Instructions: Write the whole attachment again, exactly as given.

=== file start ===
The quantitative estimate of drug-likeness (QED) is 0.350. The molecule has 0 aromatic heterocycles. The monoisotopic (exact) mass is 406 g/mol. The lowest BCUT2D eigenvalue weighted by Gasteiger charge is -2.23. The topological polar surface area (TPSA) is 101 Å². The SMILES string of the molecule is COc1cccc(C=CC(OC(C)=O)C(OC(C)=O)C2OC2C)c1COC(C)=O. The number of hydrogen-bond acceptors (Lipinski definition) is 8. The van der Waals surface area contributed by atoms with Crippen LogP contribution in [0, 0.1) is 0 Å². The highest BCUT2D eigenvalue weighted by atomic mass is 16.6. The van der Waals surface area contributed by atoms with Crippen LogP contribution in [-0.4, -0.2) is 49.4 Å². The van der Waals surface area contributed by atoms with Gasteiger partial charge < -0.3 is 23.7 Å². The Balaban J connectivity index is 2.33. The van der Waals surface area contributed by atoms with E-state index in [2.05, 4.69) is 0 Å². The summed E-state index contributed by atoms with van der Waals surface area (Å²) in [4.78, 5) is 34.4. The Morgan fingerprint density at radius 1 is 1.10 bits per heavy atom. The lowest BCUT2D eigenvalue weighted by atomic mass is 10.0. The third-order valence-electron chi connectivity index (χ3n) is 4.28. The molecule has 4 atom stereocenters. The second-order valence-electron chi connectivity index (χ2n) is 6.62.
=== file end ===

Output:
The quantitative estimate of drug-likeness (QED) is 0.350. The molecule has 0 aromatic heterocycles. The monoisotopic (exact) mass is 406 g/mol. The lowest BCUT2D eigenvalue weighted by Gasteiger charge is -2.23. The topological polar surface area (TPSA) is 101 Å². The SMILES string of the molecule is COc1cccc(C=CC(OC(C)=O)C(OC(C)=O)C2OC2C)c1COC(C)=O. The number of hydrogen-bond acceptors (Lipinski definition) is 8. The van der Waals surface area contributed by atoms with Crippen LogP contribution in [0, 0.1) is 0 Å². The highest BCUT2D eigenvalue weighted by atomic mass is 16.6. The van der Waals surface area contributed by atoms with Crippen LogP contribution in [-0.4, -0.2) is 49.4 Å². The van der Waals surface area contributed by atoms with Gasteiger partial charge < -0.3 is 23.7 Å². The Balaban J connectivity index is 2.33. The van der Waals surface area contributed by atoms with E-state index in [2.05, 4.69) is 0 Å². The summed E-state index contributed by atoms with van der Waals surface area (Å²) in [4.78, 5) is 34.4. The Morgan fingerprint density at radius 1 is 1.10 bits per heavy atom. The lowest BCUT2D eigenvalue weighted by atomic mass is 10.0. The third-order valence-electron chi connectivity index (χ3n) is 4.28. The molecule has 4 atom stereocenters. The second-order valence-electron chi connectivity index (χ2n) is 6.62.